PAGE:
Here’s a tricky question. Why are the heads or “nucleus” of some comets green, yet their tails aren’t?

After all, a comet’s tail is made from the same material as the nucleus and subject to the same conditions – Solar wind and radiation, and yet somehow, they appear to be entirely different colours. Their heads can appear green but comets’ tails almost never are.

Why is that? Up until recently we simply didn’t know for sure!

Image of Comet 2022/C (ZTF) taken by Michael Egger on December 18, 2022

Early Theory about why comets glow green first proposed in the 1930s.

Astronomers had a hint at what the green colour could be, although proving it took time and some modern laboratory technology.

In the 1930s, German chemist Gerhard Herzberg suggested that Sunlight was destroying a molecule called diatomic carbon (C2), which is also known as dicarbon. This could possibly be created by the interaction of Sunlight with the organic material on the surface of the comets, but there was no way to test and confirm his theory.

(Organic material or “organics” does not mean materials from living organisms or produced by them. The term refers to complex, carbon-based molecules. They’re some of the same materials that make life as found here in Earth. They’re formed and destroyed by natural processes. Organics are found in vast quantities in the Solar System and throughout the Universe.)

The main issue with testing this theory behind green comets is that the dicarbon molecule is extremely unstable. It’s made up of two carbon atoms stuck together. This can only happen in extremely low pressure or in energetic environments. Interstellar space or the outer reaches of the Solar System are two such places.  Studying dicarbon on Earth under conditions like those found on a comet was problematic to put it mildly. There was also no clear answer as to why the tails of comets aren’t also green.

UNSW Scientists delve into the problem

A team lead by the University of New South Wales (UNSW) researcher, Professor Timothy Schmidt, finally found the answer by creating a way to study dicarbon here on Earth. Using a high-power ultraviolet laser, they stripped chlorine atoms of an organic molecule called perchloroethylene which is also a chemical commonly found in dry-cleaning solvents. This left just dicarbon molecules.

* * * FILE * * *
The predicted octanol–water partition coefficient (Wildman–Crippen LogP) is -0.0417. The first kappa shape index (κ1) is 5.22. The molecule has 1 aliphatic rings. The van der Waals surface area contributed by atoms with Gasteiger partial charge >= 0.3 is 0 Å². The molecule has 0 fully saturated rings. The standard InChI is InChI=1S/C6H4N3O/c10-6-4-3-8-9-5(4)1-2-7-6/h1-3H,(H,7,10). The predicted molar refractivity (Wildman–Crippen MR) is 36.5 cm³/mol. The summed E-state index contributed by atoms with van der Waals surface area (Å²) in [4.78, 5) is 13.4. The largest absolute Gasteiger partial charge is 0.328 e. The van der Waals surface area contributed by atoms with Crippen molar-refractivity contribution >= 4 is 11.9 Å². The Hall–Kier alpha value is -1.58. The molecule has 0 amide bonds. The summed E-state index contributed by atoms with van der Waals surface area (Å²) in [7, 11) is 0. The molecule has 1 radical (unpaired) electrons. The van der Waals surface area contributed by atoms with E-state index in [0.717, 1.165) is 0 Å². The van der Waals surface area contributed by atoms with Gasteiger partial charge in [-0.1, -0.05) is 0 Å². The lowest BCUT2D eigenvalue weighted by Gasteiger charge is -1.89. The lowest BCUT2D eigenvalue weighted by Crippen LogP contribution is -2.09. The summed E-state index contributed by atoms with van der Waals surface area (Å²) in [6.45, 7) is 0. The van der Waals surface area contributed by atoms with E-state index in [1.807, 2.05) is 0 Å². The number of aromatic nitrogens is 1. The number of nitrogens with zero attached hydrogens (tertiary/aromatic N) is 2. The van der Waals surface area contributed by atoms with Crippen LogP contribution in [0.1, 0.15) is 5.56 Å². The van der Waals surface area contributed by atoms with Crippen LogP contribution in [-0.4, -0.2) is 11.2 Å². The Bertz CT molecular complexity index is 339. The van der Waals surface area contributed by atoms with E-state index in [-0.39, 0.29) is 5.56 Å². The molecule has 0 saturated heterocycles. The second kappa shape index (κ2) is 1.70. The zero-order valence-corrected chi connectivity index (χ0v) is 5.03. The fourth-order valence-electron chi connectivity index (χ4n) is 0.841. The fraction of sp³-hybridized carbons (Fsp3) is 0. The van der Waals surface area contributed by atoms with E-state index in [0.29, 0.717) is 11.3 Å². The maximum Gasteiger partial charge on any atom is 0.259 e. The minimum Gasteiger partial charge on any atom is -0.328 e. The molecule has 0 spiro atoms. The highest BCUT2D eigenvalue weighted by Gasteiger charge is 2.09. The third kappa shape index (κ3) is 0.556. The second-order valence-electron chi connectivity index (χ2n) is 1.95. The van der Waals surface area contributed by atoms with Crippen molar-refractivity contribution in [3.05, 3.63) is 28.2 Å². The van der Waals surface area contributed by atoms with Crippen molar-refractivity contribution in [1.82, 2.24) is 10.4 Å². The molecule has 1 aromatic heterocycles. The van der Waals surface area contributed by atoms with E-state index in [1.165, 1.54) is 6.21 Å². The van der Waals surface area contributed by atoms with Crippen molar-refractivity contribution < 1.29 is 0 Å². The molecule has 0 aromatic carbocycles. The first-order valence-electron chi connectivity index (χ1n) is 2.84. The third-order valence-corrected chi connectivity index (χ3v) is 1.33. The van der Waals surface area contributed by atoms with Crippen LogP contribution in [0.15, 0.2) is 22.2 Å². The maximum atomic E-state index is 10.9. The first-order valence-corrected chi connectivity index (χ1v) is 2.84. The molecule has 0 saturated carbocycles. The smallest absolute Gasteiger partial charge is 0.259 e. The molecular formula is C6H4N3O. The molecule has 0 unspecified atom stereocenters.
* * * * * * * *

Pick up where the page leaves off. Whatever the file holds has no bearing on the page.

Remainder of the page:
The remaining dicarbon was kept in a vacuum chamber and sent travelling along a gas beam some two metres long. Two powerful lasers were then focussed on the dicarbon, one to hit it with further radiation to simulate the conditions in space. The final laser was to make the carbon atoms visible so their behaviour could be studied. The lasers tore the dicarbon atoms apart and sent them into a sensor to measure their speed. This could be used to work out the energy in the reaction.

Announcing their results in December 2021 team leader, Professor Schmidt, commented this was the first time anyone has ever observed this chemical reaction here on Earth.

“It’s extremely satisfying to have solved a conundrum that dates back to the 1930s.” he said.

The mystery solved – Solar radiation breaks up the material it only recently created

After months of frustrating experimentation, once reactions around dicarbon were observed, the reasons comets glow green became clear.

As the comet approaches the Sun, sunlight falling on the surface of the comet breaks up various organic molecules producing dicarbon.  Then as the comet gets even closer to the Sun, solar UV radiation breaks up the unstable dicarbon molecule it only recently created. This process is called photodissociation and produces the characteristic green glow around the centre or “nucleus” of the comet.

As dicarbon is unstable and breaks up quickly once exposed to UV light from the Sun, it simply doesn’t have time to spread to the comet’s tail.

This is why comet tails are not bright green.

It also explains why the green glow surrounding a comet will sometimes get brighter and smaller the closer the comet gets to the Sun – more dicarbon is being produced by the greater intensity of the Sun’s radiation and this dicarbon is even more quickly being broken up. While the green glow is commonly observed surrounding comets, it not seen on all of them. This is because the types of organics needed to produce dicarbon simply aren’t on those comets’ surface to begin with, or periodic comets that have already made many visits to the inner Solar System might have had these materials stripped away by previous encounters with the Sun’s radiation.

If you’d like to read more about why some comets are green, you can find a news article from UNSW here.

Green in photos – not visually

One thing to note it that the greenish hues and other colours seen on images of comets are not likely to be seen visually even if you’re using a pair of binoculars.  Along with most astronomical objects including nebulae, they will appear in “black and white” when you view them.



Earl White




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